If your lease is about to come to an end, you might be wondering whether it’s sensible to consider a lease renewal. Lease renewals are ideal if your landlord is trustworthy, you’re content in your rental, and desire the stability of remaining in that unit for a year. If you’re undecided about this matter, here’s what to consider before renewing your lease.
Does the Rental Suit Your Lifestyle?
You want to consider carefully whether your rental still suits your lifestyle. In this case, you want to assess whether you have adequate space, whether the building offers valuable amenities, or whether you wish the unit had more amenities.
You’ll also want to evaluate whether you’re paying an inflated price for a unit with amenities you seldom use. Consider developing a list of what you like and dislike regarding your current unit. You’ll equally need to spend time going over rental listings in your cost range. This way, you’ll establish whether there’s a likelihood of securing a better rental.
Do You Like Your Unit?
While this might seem obvious, it’s worth considering carefully. In life, we frequently find ways of compensating for the problems in the units in which we reside, so we might not consider the issues we have with our rentals.
This is a great chance to evaluate the situation carefully. If you’re content with your unit, you should consider a renewal. However, if you determine that you require more space or that you have noisy neighbors, perhaps it’s time to consider a new unit.
How Do You Feel About Your Landlord?
Is your landlord the kind that responds to emails, texts, and phone calls promptly? Do they schedule repairs quickly? If your answer is no, you need to consider moving on. If you find that you lack sufficient communication with your landlord, this can cause great inconvenience. In this case, you might want to consider a new unit. Consider moving on if your relationship with the landlord isn’t working.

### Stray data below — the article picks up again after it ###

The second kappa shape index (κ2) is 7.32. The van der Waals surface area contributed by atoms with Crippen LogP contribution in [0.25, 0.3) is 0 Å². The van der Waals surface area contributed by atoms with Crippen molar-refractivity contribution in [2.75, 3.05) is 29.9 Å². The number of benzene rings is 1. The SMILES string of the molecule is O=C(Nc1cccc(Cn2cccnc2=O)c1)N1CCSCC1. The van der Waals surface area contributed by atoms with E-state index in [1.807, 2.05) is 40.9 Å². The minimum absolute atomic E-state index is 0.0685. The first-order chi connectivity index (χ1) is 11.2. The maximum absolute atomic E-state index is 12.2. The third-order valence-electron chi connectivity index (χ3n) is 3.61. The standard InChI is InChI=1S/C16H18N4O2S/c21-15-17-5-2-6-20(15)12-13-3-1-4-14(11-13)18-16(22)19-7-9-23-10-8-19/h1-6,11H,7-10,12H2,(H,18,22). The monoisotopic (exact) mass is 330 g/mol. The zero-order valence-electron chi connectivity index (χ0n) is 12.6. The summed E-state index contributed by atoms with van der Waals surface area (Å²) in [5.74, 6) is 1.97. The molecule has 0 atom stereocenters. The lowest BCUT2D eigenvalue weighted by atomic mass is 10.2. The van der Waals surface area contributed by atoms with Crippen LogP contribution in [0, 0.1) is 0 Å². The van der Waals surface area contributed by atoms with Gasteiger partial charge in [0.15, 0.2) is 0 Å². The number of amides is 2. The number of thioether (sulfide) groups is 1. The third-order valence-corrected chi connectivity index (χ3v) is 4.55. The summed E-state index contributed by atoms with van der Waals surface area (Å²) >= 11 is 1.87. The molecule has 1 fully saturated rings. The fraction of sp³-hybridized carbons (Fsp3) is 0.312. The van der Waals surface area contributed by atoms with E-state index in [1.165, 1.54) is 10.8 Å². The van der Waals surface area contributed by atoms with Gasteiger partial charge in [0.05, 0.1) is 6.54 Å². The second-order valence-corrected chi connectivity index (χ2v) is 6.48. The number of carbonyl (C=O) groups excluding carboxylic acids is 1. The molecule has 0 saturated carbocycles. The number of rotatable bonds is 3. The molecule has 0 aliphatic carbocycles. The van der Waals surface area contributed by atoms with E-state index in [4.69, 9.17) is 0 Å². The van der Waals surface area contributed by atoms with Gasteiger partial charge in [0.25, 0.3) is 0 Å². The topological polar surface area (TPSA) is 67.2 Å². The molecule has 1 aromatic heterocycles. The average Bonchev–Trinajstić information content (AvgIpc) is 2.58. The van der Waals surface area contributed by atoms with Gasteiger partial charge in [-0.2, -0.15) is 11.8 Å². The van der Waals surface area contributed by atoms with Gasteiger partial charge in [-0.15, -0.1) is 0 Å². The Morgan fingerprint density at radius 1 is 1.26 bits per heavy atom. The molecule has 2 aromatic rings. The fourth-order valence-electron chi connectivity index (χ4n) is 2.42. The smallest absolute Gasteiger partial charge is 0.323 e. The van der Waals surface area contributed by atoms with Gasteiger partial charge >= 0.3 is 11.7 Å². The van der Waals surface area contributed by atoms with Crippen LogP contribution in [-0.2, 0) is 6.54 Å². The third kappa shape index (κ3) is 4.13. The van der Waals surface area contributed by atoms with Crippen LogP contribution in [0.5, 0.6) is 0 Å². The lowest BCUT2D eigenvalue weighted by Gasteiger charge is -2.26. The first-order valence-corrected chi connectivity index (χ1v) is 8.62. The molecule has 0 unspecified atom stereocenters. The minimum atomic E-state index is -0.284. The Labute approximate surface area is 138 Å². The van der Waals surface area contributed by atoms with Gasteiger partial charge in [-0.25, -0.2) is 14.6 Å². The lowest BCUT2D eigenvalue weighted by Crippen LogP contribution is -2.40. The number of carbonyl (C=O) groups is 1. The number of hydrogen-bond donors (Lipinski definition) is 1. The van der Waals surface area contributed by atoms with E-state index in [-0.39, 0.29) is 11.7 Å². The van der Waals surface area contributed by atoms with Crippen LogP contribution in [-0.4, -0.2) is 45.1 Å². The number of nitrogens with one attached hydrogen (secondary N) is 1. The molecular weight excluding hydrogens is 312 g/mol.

What Terms Are Negotiable?
Price isn’t the only factor to consider during negotiations with the landlord. If the building has more desirable units, request to shift into one for a similar price. If the apartment community issues a referral reward, request the landlord to put this in writing upon moving in. It might be possible to offset the rent slightly by referring someone.
If you require flexibility, inquire about moving to a monthly lease even if it implies a rent increase. However, avoid long-term stays in a monthly lease because it could affect your credit rating.
Can You Afford a Move-out?
Keep in mind that moving is costly. Therefore, if you’ve decided to break the lease, you’ll need to incur moving costs, which could include supplies and boxes, labor assistance, and transportation. Beware that even a DIY move with a rental truck could cost hundreds depending on the length of time required and the distance. You want to make sure you can afford the moving costs before you move out.
Do You Know Where You’re Going Next?
While this might seem obvious, it might surprise you to know that numerous people leave their current unit without finding a replacement. Once you’ve decided to move, ensure you have an idea of where you want to go. You’ll need to research other units in your budget and visit neighborhoods to determine whether moving is practical. If you don’t find rentals in your budget, you’ll probably have to renew the existing lease.
If you’re a renter, you might be wondering whether to move out or stay put. This decision doesn’t need to be complicated. With these tips, you’ll make an informed decision.
For more information on whether to renew your lease or move on, contact us at Apartment Agents or leave a message.